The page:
Evolution is powered by genetic variety, according to Utah State University evolutionary biologist Zachariah Gompert. Natural selection and genetic drift diminish that fuel reserve over ages.
Scientists wonder how genetic variety may last. In the June 12, 2023, online edition of the Proceedings of the National Academy of Sciences, Gompert and colleagues from Montpellier University in France, the John Innes Centre in the UK, the National Autonomous University of México, Querétaro, the University of Nevada, Reno, and Notre Dame University investigate this question.
Gompert earned a 2019 National Science Foundation CAREER Award and European project Council funding for the project.
“We examined how you maintain genetic variation in a species and how such variation impacts adaptation,” says Gompert, associate professor in USU’s Department of Biology and the Ecology Center.
The scientists studied stick insects (genus Timema) which eat several plants.
“There are more than a dozen Timema species in western North America and they’re generalists that can eat many types of plants,” Gompert explains. “But one species, Timema knulli, feeds and thrives on Redwood trees, one of the only plants that other Timema species can’t thrive on as well or at all.”
A chromosomal inversion may give T. knulli this capacity. Gompert states a chromosomal inversion happens when two breaks in the chromosome are followed by a 180-degree rotation of the segment and reinsertion at the breakpoints, unlike a gene mutation, which changes the DNA sequence.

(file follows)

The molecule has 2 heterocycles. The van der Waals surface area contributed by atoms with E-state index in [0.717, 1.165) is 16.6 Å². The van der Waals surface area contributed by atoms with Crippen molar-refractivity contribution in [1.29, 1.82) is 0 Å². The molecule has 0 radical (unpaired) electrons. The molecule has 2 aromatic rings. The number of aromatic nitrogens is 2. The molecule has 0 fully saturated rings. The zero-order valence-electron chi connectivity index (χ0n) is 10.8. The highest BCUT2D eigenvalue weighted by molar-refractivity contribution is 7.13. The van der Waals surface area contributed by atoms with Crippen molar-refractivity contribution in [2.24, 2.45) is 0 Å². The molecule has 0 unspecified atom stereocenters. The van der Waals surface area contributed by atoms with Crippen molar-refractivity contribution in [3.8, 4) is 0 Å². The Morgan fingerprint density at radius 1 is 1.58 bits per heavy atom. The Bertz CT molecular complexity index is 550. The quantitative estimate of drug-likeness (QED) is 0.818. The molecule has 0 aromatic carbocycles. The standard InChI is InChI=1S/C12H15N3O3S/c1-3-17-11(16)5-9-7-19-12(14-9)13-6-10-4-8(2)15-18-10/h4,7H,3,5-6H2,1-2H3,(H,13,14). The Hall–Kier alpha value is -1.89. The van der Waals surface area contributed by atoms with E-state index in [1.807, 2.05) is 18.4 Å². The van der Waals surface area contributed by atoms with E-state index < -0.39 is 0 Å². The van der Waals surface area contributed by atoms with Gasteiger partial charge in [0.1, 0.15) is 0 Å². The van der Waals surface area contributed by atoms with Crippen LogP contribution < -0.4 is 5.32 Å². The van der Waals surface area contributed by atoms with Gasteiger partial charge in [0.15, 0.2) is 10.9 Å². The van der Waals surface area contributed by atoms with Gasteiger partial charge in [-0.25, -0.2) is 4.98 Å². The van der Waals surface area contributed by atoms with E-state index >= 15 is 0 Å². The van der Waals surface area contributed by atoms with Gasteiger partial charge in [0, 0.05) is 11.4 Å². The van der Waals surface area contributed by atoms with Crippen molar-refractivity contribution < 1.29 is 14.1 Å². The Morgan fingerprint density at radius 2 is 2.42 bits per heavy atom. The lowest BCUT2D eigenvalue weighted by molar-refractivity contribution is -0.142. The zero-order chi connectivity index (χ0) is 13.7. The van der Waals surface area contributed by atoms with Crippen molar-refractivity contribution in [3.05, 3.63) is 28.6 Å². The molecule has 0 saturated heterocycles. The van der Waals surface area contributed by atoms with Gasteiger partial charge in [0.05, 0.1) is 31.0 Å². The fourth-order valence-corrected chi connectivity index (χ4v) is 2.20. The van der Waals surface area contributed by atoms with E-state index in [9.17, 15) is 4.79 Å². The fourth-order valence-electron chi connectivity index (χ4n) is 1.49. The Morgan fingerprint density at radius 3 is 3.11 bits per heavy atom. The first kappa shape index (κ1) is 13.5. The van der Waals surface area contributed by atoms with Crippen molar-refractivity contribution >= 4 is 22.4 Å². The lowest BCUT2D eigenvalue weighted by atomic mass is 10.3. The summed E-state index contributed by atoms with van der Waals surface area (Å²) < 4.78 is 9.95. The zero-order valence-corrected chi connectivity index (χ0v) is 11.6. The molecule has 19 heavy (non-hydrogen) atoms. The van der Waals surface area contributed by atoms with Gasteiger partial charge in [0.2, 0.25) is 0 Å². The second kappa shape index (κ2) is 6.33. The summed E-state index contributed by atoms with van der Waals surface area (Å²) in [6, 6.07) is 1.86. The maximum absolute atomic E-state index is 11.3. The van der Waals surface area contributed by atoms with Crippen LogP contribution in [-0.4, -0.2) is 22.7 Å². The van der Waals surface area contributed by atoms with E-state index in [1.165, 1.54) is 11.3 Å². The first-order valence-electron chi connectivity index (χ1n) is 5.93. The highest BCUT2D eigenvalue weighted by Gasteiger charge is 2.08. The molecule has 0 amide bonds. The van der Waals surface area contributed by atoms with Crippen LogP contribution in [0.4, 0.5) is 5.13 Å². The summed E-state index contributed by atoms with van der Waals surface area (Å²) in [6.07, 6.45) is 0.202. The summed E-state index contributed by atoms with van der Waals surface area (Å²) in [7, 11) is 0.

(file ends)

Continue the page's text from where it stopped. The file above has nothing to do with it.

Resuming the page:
He believes an inversion flips 30 million DNA bases of the chromosome.
The scientists found an old inversion in T. knulli.
Gompert estimates 7.5 million years. “And the cool thing is, T. Knulli populations still carry both versions of the alleles—the one for feeding and thriving on Redwoods as a host plant, and the original one that increases survival on the ancestral host plant—a flowering plant—and may be especially favorable in the heterozygous form.”
He claims environmental heterogeneity and gene exchange among migratory stick insects maintain new and ancestral chromosomal variations or polymorphism, which may help the creatures adapt to a changing world.
“Rather than being a detriment, the complexity of evolutionary processes affecting this inversion provides resilience against the loss of genetic variation and may foster long-term survival,” Gompert adds.